This is a guest post by Ben Thomas, a member of the Riley Guide writing team and expert on a variety of topics related to the job search.
Job interviews can serve up stress even under favorable conditions – which is why many of us just hope for a smooth conversation without too many verbal missteps. But if you’re aiming to upgrade to a higher-level position, or to join a highly competitive corporate culture, you may well encounter some of the dreaded “weird” questions: “How many golf balls does it take to fill a 747?” “What do you think about when you are alone in your car?” and so on. These questions are designed to be unpredictable – and since even notorious puzzle-posers like Google and Microsoft constantly shake up their question arsenal, it can be hard to predict what types of oddball queries you’ll face. Still, a positive attitude and a few handy rules can help you understand what your interviewer’s really after, and answer accordingly. Here are three tips that’ll help you answer even the oddest questions with honesty and intelligence.
Match the interviewer’s tone
Different corporate cultures promote different attitudes in interview offices. In Silicon Valley’s startup landscape, interviewers may test your mathematical skill, but the interview’s overall tone is likely to be lighter and friendlier than, say, an interview for a job with the FBI. In any environment, though, questions can come flying at you quickly, from unexpected angles – which is why it’s crucial to keep pace with the pulse of the room. If you’ve built up some rapport with the interviewer and he or she accompanies an unusual question with a smirk, you may be able to get away with a response that makes him or her chuckle. But even in cases like this, you can turn odd questions to your advantage by following them up with a, “seriously, though,” and a more thoughtful answer, demonstrating that you’ve got a sense of humor but aren’t the type to shy away from unexpected situations. “The point to remember is, every question in the interview has a purpose,” says Bill Cole, CEO of Cole Consultants. “Your job as the interviewee is to figure out if the question is just for fun, or if there’s something more serious behind it.”
Follow your authenticity
No matter how absurd the question, you’re unlikely to go wrong by offering an authentic answer – even if it takes you a few seconds to ponder. If a question strikes your personal sense of humor, there’s no reason you can’t offer a response in that same vein – but there’s also no reason to fake a flippant attitude if the question makes you feel genuinely curious. “Most interviewers can see when you are not being real, and for the most part they want to hire someone they make a connection with,” says Michelle Waguespack of Career Planning Services, LLC. Thus, you’ll actually be doing yourself a favor by pondering oddball questions that set your gears turning, and offering a well-thought-out answer. If you come across as overly serious to the interviewer, you may avoid getting stuck with a job in a corporate culture that rubs you the wrong way. By the same token, if a question strikes you as funny, forcing yourself to answer seriously could cast you as a stiffer character than you really are. One caution, though: Don’t let authenticity get in the way of rapport. “Don’t give a dismissive answer, like, ‘I thought I was going to get a serious question; can you ask another one?’,” Cole says. “The question is there for a reason, so at least make sure your answer is interesting.”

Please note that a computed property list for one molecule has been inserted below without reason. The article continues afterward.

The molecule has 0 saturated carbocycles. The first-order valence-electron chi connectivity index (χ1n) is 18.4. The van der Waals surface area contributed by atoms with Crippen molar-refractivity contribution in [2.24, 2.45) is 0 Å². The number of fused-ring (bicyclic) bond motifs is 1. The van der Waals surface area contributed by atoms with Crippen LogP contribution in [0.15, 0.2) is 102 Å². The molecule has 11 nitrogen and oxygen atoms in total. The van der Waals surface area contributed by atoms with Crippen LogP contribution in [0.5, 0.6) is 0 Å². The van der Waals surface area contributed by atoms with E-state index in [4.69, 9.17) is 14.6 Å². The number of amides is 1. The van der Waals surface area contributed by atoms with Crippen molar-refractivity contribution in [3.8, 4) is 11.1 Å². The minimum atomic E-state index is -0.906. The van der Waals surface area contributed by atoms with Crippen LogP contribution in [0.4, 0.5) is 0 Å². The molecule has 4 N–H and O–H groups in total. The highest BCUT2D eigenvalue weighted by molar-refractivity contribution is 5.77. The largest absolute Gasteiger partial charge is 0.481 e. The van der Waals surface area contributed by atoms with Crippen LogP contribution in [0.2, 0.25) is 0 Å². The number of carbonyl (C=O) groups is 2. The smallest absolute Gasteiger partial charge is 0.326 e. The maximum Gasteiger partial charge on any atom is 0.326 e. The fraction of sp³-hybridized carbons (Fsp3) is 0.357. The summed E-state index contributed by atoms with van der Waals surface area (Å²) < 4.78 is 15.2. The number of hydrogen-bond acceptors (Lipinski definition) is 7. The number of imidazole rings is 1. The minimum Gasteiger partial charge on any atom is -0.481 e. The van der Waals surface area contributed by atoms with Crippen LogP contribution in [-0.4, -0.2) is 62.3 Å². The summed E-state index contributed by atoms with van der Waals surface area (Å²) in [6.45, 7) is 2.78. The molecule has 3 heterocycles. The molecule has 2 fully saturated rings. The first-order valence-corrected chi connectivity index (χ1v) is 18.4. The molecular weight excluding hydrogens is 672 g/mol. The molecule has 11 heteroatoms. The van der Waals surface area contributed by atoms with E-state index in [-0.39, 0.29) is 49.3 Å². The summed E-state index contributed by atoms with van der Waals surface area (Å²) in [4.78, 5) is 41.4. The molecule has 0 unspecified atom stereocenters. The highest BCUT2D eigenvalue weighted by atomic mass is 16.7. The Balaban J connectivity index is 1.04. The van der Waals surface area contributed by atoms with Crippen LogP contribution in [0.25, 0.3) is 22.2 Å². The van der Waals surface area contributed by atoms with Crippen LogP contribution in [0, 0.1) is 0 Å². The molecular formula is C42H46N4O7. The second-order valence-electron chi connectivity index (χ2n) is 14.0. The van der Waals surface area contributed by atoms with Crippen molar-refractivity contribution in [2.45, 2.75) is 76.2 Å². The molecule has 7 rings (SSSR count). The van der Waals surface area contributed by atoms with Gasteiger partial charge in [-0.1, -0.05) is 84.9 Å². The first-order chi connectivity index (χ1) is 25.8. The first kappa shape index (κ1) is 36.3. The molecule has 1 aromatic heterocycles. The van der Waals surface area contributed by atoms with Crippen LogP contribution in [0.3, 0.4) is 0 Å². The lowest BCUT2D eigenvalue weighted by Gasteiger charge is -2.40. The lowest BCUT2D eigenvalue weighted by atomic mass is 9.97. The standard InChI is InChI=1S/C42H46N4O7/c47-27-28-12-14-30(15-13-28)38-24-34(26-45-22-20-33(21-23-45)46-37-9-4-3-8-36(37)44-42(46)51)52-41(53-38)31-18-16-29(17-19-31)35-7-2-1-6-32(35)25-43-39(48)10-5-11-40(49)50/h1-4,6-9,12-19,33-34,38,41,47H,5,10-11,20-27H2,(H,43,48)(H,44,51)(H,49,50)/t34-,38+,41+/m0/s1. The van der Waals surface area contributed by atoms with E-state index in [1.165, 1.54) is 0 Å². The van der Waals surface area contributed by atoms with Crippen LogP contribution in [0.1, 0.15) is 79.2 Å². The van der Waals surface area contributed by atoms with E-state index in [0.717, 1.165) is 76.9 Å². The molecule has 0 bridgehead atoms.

When in doubt, reroute
Interview questions are often designed to offer the interviewee a challenge. Whether the interviewer is testing your technical expertise or your sense of fun – or both at once – the biggest misstep to avoid is blowing your cool. Even if you have no idea how to answer an oddball question, you can still shine in the interview room by responding intelligently – and in fact, this may be exactly what the interviewer is looking for when he or she throws a bizarre question your way. “When dealing with math problem interview questions, the interviewer is typically trying to assess your problem solving skills,” Waguespack says. “So show them your creative juices flowing.” If an interviewer asks you about a technical diagram or software program with which you’re unfamiliar, it’s perfectly acceptable to respond that you don’t know about that particular program or process, but have figured out how to use a similar one. “Then go into some detail, emphasizing your experience and understanding of the similarities,” Cole says. Along the same lines, you can often get away with answering a math-related question by explaining the steps you’d take to reach a solution. What you’re really demonstrating, above all, is your ability to recognize relevant facts and incorporate them into your thought process on the fly.
Despite what you may have learned in school, the “right” answer to an oddball question is generally a reply that fits the tone of the interview, conveys your honest attitude and demonstrates an ability to think on your feet. By contrast, even a mathematically correct answer might be “wrong” if it doesn’t appear to have much thought behind it. It’s fine to be nervous when facing an oddball question. Just remember, the answer itself is often less important than how you arrive at it.
Ben Thomas, a member of the Riley Guide writing team, is an expert on a variety of topics related to the job search.
Founded in 1994 by a university librarian, Margaret F. Dikel (formerly Margaret Riley), The Riley Guide is the Web’s premier directory of job, career, and education information sources available online. Although aimed at job, career, and education seekers, others including recruiters and other career services should also find the guide to be a valuable reference.